It’s that time again. Not quite awards time – I’m not even going to pretend I’m wearing a specially rented tuxedo and have just stepped from a Limousine to deliver this preamble (and charged myself an astronomical fee for the privilege) – but time to celebrate some of the wonderful books that have crossed my path this year.
Here’s a list of my favourite books of the past twelve months. I’m not limiting myself to 2019 publications but happily freewheeling through the years; I don’t see enough current releases to focus solely on the most recent publications. I’ve never met a loop I wasn’t out of.
Here we go, then – fourteen books that have uplifted me this year:
The Imaginary Corpse – Tyler Hayes (2019)
This is beautiful. An impossible, ridiculous concept – a stuffed triceratops detective; a noir mystery in a cartoon world of forgotten ideas – that brings out the heights and depths of the emotions.
Tippy lives in the Stillreal, a world where ideas go when they’re not needed anymore. There he solves mysteries and battles his own trauma – until he runs into The Man In The Coat, a creature who can do the impossible: he can kill an Idea permanently. Now Tippy must solve the case before there is nothing left but imaginary corpses.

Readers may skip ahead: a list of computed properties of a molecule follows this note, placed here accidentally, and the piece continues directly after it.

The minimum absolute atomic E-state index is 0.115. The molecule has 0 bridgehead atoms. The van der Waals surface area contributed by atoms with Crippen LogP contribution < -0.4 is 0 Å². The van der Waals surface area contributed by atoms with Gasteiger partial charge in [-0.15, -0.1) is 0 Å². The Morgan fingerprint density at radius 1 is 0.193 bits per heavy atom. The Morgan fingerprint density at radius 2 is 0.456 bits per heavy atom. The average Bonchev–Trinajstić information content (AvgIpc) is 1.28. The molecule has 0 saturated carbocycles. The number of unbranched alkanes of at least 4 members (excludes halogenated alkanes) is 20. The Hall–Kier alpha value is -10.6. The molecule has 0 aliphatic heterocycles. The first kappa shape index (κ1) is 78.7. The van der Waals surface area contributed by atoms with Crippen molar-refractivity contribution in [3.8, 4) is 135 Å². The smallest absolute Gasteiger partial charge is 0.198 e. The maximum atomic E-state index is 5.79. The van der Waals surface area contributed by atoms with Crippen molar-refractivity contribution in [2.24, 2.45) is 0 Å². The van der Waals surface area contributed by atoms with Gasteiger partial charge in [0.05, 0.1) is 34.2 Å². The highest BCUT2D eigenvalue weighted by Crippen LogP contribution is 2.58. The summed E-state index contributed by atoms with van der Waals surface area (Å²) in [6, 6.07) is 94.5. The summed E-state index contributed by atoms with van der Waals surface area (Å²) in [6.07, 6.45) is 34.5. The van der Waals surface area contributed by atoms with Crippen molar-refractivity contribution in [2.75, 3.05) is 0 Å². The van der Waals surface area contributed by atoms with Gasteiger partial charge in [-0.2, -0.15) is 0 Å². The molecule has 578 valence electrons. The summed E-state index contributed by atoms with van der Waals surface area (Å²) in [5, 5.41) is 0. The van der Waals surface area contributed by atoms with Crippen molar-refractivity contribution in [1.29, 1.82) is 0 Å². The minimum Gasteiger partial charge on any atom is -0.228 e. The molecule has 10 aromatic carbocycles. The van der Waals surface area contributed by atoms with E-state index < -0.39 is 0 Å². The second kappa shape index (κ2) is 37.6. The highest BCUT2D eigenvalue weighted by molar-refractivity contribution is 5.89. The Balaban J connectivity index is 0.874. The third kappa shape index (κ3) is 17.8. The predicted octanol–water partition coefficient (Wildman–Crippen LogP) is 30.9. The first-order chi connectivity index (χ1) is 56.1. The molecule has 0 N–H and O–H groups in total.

A mad idea written with such beauty and delicacy that it utterly convinces. Were I awarding a Book of the Year this would be a strong candidate.
The Breach – MT Hill (2020)
I crammed my way through this in two days, thanks to deadlines. But I feel like it’s still unfolding in my brain, even a month after finishing it. Intense, lyrical and creepy as hell.
Shep is a steeplejack with a second life as an urban explorer, breaking in to abandoned structures to document their existence and for the sheer thrill of it. But when he discovers a mysterious nest on one such foray, his life will be forever altered – and maybe much, much shorter.